If we were to allow ourselves to be transformed by Jesus and his gospel, what would we do? Who would we heal, if we weren’t counting the cost? Which demons of destruction and division, of hatred and harm would we cast out? What comfort would we bring to the grieving, what confoundments to the proud, what compassion and celebration to the meek, the inheritors of God’s earth?

If we could let ourselves live fully converted lives, as obedient to the gospel and as uncluttered by other claims – possessions, politics, profit, popularity – as his chosen disciples, what could we not accomplish?

A little later, “the disciples came to Jesus and asked, ‘Who is the greatest in the kingdom of heaven?’ He called a child, whom he put among them, and said , ‘Truly, I tell you, unless you change and become like children, you will never enter the kingdom of heaven. Whoever becomes humble like this children is the greatest in the kingdom of heaven’.” (Matthew 18:1-4)

Red, white, and blue. A quick survey of world flags finds that countries as diverse as Chile, Cape Verde, the Czech Republic, Iceland, Liberia, Australia, Mordovia, the Faroe Islands, and more – even Russia and North Korea – fly flags of red, white, and blue, in different configurations, of course.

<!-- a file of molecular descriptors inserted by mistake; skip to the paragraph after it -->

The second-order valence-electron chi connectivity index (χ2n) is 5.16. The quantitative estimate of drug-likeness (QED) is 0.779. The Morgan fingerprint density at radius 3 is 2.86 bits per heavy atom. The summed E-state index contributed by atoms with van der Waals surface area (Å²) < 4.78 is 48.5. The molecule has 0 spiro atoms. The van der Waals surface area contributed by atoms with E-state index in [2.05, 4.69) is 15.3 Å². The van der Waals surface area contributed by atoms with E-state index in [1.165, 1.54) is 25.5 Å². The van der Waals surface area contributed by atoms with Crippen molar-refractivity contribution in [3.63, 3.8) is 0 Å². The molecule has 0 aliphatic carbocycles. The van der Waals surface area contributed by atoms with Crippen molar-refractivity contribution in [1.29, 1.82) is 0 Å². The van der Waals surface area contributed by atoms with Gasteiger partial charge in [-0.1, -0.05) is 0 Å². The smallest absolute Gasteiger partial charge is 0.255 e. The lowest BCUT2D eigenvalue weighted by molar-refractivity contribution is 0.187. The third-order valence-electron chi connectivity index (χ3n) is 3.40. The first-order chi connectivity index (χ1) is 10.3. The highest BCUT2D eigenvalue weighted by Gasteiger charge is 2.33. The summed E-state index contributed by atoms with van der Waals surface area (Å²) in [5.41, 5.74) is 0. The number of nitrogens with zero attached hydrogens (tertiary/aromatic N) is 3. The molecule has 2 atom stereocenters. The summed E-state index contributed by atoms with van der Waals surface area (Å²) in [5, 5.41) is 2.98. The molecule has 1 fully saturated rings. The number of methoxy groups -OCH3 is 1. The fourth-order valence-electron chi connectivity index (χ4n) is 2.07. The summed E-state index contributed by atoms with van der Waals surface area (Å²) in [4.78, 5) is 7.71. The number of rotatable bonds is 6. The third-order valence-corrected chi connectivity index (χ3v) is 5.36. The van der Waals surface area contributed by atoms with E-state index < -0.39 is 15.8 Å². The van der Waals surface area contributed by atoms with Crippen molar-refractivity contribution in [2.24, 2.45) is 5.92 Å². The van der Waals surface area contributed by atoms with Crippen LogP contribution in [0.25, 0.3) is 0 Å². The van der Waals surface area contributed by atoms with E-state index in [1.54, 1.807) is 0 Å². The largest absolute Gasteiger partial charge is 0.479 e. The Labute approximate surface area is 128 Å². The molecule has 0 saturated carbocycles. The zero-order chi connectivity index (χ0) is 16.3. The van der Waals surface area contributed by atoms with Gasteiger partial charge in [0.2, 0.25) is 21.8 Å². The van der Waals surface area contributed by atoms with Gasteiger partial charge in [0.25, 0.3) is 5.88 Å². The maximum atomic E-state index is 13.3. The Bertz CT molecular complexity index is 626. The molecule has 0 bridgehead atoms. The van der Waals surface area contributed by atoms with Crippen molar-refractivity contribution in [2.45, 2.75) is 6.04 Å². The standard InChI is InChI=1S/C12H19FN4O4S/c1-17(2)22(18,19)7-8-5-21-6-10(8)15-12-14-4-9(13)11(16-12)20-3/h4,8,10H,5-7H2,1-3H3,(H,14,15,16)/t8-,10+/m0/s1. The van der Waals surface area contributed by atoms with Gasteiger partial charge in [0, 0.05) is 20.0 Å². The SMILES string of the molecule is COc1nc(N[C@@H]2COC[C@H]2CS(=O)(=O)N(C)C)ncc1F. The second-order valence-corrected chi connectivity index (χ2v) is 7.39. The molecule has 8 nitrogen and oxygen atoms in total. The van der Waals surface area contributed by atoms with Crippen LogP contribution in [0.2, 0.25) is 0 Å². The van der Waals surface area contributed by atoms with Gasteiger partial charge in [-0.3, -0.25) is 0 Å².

We are in no danger of dissolving, of losing our identity; we lose nothing if we lean a little further into love, into the understanding of another’s life, into the love of a different neighbour, into the heart of God, who created all people in her image. But we will be transformed, if we allow Christ to lead us and to send us; we will be made new.

And isn’t that something to celebrate?

[i] Permission was sought and granted to tell this story.

[ii] William Barclay, The Gospel according to Mark, The Daily Study Bible, 2nd edition (Westminster Press, 1956) 

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Do not invite death

A sermon for Sunday, June 27, 2021 at the Church of the Epiphany. The readings include extracts from the Wisdom of Solomon (see below) and Mark’s story of the healing of the woman with a haemorrhage and the raising of Jairus’ daughter